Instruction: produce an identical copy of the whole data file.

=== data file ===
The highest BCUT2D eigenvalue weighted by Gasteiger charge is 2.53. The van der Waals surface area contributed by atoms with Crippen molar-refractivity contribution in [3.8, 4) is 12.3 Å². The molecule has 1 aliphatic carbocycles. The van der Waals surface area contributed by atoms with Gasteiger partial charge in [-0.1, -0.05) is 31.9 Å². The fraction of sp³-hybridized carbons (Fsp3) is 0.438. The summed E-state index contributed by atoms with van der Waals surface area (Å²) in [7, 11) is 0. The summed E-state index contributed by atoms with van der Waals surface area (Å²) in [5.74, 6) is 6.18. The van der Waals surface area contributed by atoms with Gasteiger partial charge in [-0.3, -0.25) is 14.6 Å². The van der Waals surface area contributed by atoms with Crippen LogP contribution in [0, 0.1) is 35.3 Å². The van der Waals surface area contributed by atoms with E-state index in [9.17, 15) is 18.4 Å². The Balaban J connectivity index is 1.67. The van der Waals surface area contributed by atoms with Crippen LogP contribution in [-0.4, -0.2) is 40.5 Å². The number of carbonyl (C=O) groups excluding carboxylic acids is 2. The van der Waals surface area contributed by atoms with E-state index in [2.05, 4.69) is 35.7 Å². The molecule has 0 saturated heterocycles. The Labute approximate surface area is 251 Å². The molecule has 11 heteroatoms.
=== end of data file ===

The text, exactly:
The highest BCUT2D eigenvalue weighted by Gasteiger charge is 2.53. The van der Waals surface area contributed by atoms with Crippen molar-refractivity contribution in [3.8, 4) is 12.3 Å². The molecule has 1 aliphatic carbocycles. The van der Waals surface area contributed by atoms with Gasteiger partial charge in [-0.1, -0.05) is 31.9 Å². The fraction of sp³-hybridized carbons (Fsp3) is 0.438. The summed E-state index contributed by atoms with van der Waals surface area (Å²) in [7, 11) is 0. The summed E-state index contributed by atoms with van der Waals surface area (Å²) in [5.74, 6) is 6.18. The van der Waals surface area contributed by atoms with Gasteiger partial charge in [-0.3, -0.25) is 14.6 Å². The van der Waals surface area contributed by atoms with Crippen LogP contribution in [0, 0.1) is 35.3 Å². The van der Waals surface area contributed by atoms with E-state index in [9.17, 15) is 18.4 Å². The Balaban J connectivity index is 1.67. The van der Waals surface area contributed by atoms with Crippen LogP contribution in [-0.4, -0.2) is 40.5 Å². The number of carbonyl (C=O) groups excluding carboxylic acids is 2. The van der Waals surface area contributed by atoms with E-state index in [2.05, 4.69) is 35.7 Å². The molecule has 0 saturated heterocycles. The Labute approximate surface area is 251 Å². The molecule has 11 heteroatoms.